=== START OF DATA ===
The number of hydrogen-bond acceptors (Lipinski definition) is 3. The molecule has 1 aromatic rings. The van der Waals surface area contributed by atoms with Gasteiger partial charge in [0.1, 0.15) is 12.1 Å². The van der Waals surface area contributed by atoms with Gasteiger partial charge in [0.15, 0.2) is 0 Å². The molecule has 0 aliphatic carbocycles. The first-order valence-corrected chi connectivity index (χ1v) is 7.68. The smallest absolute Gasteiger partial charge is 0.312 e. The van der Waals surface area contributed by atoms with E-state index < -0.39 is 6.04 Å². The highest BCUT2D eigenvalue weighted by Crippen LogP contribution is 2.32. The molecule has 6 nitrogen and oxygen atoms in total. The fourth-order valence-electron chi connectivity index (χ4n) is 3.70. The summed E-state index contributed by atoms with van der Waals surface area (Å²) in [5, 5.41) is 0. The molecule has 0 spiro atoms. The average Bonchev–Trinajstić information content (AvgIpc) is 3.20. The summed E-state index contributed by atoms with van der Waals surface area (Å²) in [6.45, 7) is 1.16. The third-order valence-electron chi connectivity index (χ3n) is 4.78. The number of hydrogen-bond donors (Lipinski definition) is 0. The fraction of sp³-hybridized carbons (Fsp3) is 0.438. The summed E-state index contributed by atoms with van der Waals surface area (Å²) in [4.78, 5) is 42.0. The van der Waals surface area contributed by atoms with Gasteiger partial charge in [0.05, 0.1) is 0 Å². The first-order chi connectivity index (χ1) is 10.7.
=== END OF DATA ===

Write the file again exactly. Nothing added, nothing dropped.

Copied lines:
The number of hydrogen-bond acceptors (Lipinski definition) is 3. The molecule has 1 aromatic rings. The van der Waals surface area contributed by atoms with Gasteiger partial charge in [0.1, 0.15) is 12.1 Å². The van der Waals surface area contributed by atoms with Gasteiger partial charge in [0.15, 0.2) is 0 Å². The molecule has 0 aliphatic carbocycles. The first-order valence-corrected chi connectivity index (χ1v) is 7.68. The smallest absolute Gasteiger partial charge is 0.312 e. The van der Waals surface area contributed by atoms with E-state index < -0.39 is 6.04 Å². The highest BCUT2D eigenvalue weighted by Crippen LogP contribution is 2.32. The molecule has 6 nitrogen and oxygen atoms in total. The fourth-order valence-electron chi connectivity index (χ4n) is 3.70. The summed E-state index contributed by atoms with van der Waals surface area (Å²) in [5, 5.41) is 0. The molecule has 0 spiro atoms. The average Bonchev–Trinajstić information content (AvgIpc) is 3.20. The summed E-state index contributed by atoms with van der Waals surface area (Å²) in [6.45, 7) is 1.16. The third-order valence-electron chi connectivity index (χ3n) is 4.78. The number of hydrogen-bond donors (Lipinski definition) is 0. The fraction of sp³-hybridized carbons (Fsp3) is 0.438. The summed E-state index contributed by atoms with van der Waals surface area (Å²) in [4.78, 5) is 42.0. The van der Waals surface area contributed by atoms with Gasteiger partial charge in [0.05, 0.1) is 0 Å². The first-order chi connectivity index (χ1) is 10.7.